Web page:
Found Money Update: $10,319

by Julie on February 27, 2013 · 17 comments

When I started writing this update, I meant for it to be a quick one, just letting you know what has happened in the time since I last updated.

But I wanted to say a bit about each area of found money and, as I wrote, the post became longer and longer.

I hope you’re okay with that.

The Money That Found Us

The money that finds us is the money that arrives in drips and drabs, with no real effort on our part.

If you’ve ever heard me talk about income streams on this blog and thought it didn’t apply to you, listen up:

This is the income stream that everyone has.

Your sources may look different from mine and the amounts may be larger or smaller, but it’s there, I promise you.

We’ve given the job of beefing up our emergency savings to this “money that finds us” income stream.

Here’s what it’s looked like since I last updated you in August:

Rebates

  • Costco membership rebate $67.62
  • Contact lens rebate $100.00

Rebates are an ongoing source of found money for us. The Costco rebate is an annual one and – with three contact lens wearers in the family – we seem to always have a contact rebate in process.

My poor husband should have married someone with better eyes!

Cash BackIMG_4062

The cash back we earn from our PerkStreet debit card is our most regular source of “money that finds us.” Our cash back to date (since we opened it in the fall of 2010) has totaled $858.

With PerkStreet, can have your cash back deposited directly to your checking account, but there is a small fee to do it, so I take my cash back in the form of a $100 Target gift card. I use it to buy things I would be buying anyway – like groceries, toiletries, and household items — and then transfer $100 from my checking account to my emergency fund.

I also received a small bit of cash back from going through Ebates to make online purchases. Ebates (and Mr. Rebates, my other go-to site) rewards me with a percentage cash back. This amount came from two purchases I made at Walmart.com and Lowes.com.

Both Ebates and Mr. Rebates pay you a $5 bonus for singing up for a free account, so you could have $10 in found money today just by doing that.

Reimbursements

  • Auto insurance reimbursement $100.00

We had to have my son’s car towed for a repair and, because we have tow coverage with our auto insurance, we were reimbursed.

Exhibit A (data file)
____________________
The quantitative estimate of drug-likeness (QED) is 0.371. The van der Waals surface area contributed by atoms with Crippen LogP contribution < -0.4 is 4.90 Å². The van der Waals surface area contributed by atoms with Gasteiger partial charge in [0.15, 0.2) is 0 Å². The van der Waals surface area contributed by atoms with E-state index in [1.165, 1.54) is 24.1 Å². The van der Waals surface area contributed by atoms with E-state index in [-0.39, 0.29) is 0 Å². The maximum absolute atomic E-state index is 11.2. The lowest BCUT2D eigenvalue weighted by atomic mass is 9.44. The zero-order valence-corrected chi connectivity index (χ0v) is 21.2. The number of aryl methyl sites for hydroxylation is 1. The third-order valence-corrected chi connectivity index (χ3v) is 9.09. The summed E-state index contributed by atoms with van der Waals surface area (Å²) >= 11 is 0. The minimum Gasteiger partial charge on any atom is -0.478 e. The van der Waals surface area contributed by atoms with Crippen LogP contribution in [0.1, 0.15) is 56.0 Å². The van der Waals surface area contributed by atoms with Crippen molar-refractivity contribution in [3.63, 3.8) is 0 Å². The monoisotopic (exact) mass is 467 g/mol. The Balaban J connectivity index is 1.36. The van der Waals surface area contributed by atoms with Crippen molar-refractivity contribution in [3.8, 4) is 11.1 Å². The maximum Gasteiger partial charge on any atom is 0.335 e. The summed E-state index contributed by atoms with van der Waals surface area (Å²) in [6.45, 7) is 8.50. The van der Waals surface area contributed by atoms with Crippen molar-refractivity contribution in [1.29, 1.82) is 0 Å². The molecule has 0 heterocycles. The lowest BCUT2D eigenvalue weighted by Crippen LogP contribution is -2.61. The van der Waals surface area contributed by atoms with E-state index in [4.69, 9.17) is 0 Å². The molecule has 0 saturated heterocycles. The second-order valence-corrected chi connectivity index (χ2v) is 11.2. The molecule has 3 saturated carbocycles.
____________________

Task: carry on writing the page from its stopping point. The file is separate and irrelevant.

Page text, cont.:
Sometimes when I receive reimbursements, I’m counting on the money to replace the money we had to front; especially if the amount is large. But often, by the time a reimbursement has arrived, I’ve completely forgotten about it and absorbed the original expense, so I can treat it as found money.

Gifts

  • Cash birthday gifts $210.00

Happy birthday to us from parents and in-laws! Birthday checks always go right into the found money pool.

Total added to our emergency fund from money that found us = $582.70

The Money That We Went Out and Found

Some found money doesn’t find us, we go have to find it. Here’s the breakdown for this update.

Selling Stuff

  • Amazon sales – books $21.21
  • eBay sale – printer cartridges from old printer $58.56
  • Craigslist sale – ceiling fan $10.00

Knowing how to sell stuff – especially online – has been so helpful to me since much of my Family CEO job description seems to be managing our stuff.

Can you relate?

These three sales are a perfect example of how I use the three big online selling sites:

  • Amazon for books
  • eBay for small, shippable items
  • Craigslist for furniture and larger household items

I used to treat online sales as money that found us and put it into our emergency fund. But since it requires a bit of effort on my part, I decided to start treating it as money we go out and find and putting it into the college fund to offset my daughter’s college costs.

Total added to college fund #1 from selling stuff = $89.77

Blogging Income